Here’s a fact that might shock you: Hall & Oates have been churning out pop hits for almost 40 years. That’s right, the duo comprised of Daryl Hall & John Oates have charted a four-decade career and by all accounts, seemed to have lost none of their polish, fun or enthusiasm. For 2011’s 4th of July celebration at the Hollywood Bowl, the band joined the venue’s Hollywood Bowl Orchestra for a night of fun and fireworks.
The first half of the evening saw the Hollywood Bowl Orchestra (conducted by Thomas Wilkins) playing patriotic marches from America’s long history. “America the Beautiful” and “When Johnny Comes Marching Home” were somewhat unavoidable, but still felt a bit square in comparison to the promise of Hall & Oates’ lively material. Nevertheless, a night strongly advertising fireworks really couldn’t exist with out these American staples, so no need to bemoan their inclusion.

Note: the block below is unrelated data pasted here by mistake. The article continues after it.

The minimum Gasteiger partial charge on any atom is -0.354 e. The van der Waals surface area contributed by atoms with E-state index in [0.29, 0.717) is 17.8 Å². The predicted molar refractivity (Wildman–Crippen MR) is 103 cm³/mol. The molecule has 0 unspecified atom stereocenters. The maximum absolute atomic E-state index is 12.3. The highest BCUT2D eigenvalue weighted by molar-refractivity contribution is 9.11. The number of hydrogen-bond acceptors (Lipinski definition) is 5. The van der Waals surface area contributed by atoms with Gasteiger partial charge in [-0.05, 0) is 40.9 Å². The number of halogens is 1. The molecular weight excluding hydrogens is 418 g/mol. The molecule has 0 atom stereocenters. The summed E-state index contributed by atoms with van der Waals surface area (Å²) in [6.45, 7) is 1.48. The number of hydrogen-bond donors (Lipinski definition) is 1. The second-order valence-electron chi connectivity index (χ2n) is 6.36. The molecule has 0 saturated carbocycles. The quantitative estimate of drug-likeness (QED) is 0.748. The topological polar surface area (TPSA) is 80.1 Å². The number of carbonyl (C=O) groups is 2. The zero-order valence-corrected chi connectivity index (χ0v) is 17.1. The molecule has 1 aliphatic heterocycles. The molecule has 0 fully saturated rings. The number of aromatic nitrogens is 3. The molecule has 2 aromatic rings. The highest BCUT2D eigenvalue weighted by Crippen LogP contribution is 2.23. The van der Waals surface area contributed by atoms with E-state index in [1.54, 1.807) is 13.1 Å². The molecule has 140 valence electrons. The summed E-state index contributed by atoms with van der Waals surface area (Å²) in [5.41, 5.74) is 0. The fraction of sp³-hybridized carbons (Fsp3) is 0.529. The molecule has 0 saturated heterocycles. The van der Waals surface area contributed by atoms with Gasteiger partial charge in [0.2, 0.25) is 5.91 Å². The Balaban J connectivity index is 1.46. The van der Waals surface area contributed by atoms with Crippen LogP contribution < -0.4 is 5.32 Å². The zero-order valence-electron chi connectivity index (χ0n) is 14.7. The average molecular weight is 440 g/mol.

Hall & Oates came next, starting the night with one of their biggest hits, “Maneater” from H2O. Both singers started sounding a bit out of tune, but thankfully, this was only the standard experience of the band finding their comfort level amidst the venue’s sound. The quieter sounds of “Out of Touch” came next, starting the motif that many of their greatest songs share: a joyful and not somber romantic yearning. The band delved deep into their back catalog for the next two cuts, playing “Las Vegas Turnaround (The Stewardess Song)” and “She’s Gone” from their 1973 release Abandoned Luncheonette.
After the sweet and crowd-pleasing “Sara Smile,” the next three songs were a joyous bounce of latter-day R&B. The humorous “I Can’t Go For That (No Can Do),” the confrontational “Rich Girl” and the enrapturing “You Make My Dreams Come True” were each dance-inducing numbers that made catchy music seem downright justifiable. The duo left the stage briefly to allow the Hollywood Bowl Orchestra to perform “Stars and Stripes Forever” while an impressive fireworks display fired above the top of the venue. The band returned with the orchestra to finish off the evening with the even-tempo song “Private Eyes.” The pairing of the band with the orchestra may have been a bit odd, but it still made for a great night.